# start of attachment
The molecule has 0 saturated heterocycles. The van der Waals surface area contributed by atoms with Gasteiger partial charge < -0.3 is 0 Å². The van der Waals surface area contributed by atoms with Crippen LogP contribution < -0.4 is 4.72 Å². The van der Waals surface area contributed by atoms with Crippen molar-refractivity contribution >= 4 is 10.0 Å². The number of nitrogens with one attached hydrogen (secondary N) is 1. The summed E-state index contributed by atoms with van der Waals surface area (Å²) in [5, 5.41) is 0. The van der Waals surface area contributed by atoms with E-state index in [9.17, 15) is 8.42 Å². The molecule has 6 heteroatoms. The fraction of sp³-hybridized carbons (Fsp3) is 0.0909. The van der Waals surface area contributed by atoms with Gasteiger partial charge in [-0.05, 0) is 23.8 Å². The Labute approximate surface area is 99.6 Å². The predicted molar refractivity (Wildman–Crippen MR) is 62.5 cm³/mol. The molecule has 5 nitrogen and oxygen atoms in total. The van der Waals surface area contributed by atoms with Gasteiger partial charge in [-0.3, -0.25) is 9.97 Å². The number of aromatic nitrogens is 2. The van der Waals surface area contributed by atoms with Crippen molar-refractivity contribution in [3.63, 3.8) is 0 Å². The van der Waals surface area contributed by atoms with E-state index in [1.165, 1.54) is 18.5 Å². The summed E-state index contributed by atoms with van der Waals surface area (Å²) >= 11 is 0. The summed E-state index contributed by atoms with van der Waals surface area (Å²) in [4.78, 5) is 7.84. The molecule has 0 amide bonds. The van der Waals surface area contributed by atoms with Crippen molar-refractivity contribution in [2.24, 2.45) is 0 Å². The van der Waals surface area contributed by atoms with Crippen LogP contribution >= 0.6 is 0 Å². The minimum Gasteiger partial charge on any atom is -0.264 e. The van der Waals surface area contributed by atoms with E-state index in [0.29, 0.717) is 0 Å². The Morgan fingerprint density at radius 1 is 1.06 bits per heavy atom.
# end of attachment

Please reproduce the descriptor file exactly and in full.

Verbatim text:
The molecule has 0 saturated heterocycles. The van der Waals surface area contributed by atoms with Gasteiger partial charge < -0.3 is 0 Å². The van der Waals surface area contributed by atoms with Crippen LogP contribution < -0.4 is 4.72 Å². The van der Waals surface area contributed by atoms with Crippen molar-refractivity contribution >= 4 is 10.0 Å². The number of nitrogens with one attached hydrogen (secondary N) is 1. The summed E-state index contributed by atoms with van der Waals surface area (Å²) in [5, 5.41) is 0. The van der Waals surface area contributed by atoms with E-state index in [9.17, 15) is 8.42 Å². The molecule has 6 heteroatoms. The fraction of sp³-hybridized carbons (Fsp3) is 0.0909. The van der Waals surface area contributed by atoms with Gasteiger partial charge in [-0.05, 0) is 23.8 Å². The Labute approximate surface area is 99.6 Å². The predicted molar refractivity (Wildman–Crippen MR) is 62.5 cm³/mol. The molecule has 5 nitrogen and oxygen atoms in total. The van der Waals surface area contributed by atoms with Gasteiger partial charge in [-0.3, -0.25) is 9.97 Å². The number of aromatic nitrogens is 2. The van der Waals surface area contributed by atoms with Crippen molar-refractivity contribution in [3.63, 3.8) is 0 Å². The van der Waals surface area contributed by atoms with E-state index in [1.165, 1.54) is 18.5 Å². The summed E-state index contributed by atoms with van der Waals surface area (Å²) >= 11 is 0. The summed E-state index contributed by atoms with van der Waals surface area (Å²) in [4.78, 5) is 7.84. The molecule has 0 amide bonds. The van der Waals surface area contributed by atoms with Crippen molar-refractivity contribution in [2.24, 2.45) is 0 Å². The van der Waals surface area contributed by atoms with Crippen LogP contribution >= 0.6 is 0 Å². The minimum Gasteiger partial charge on any atom is -0.264 e. The van der Waals surface area contributed by atoms with E-state index in [0.29, 0.717) is 0 Å². The Morgan fingerprint density at radius 1 is 1.06 bits per heavy atom.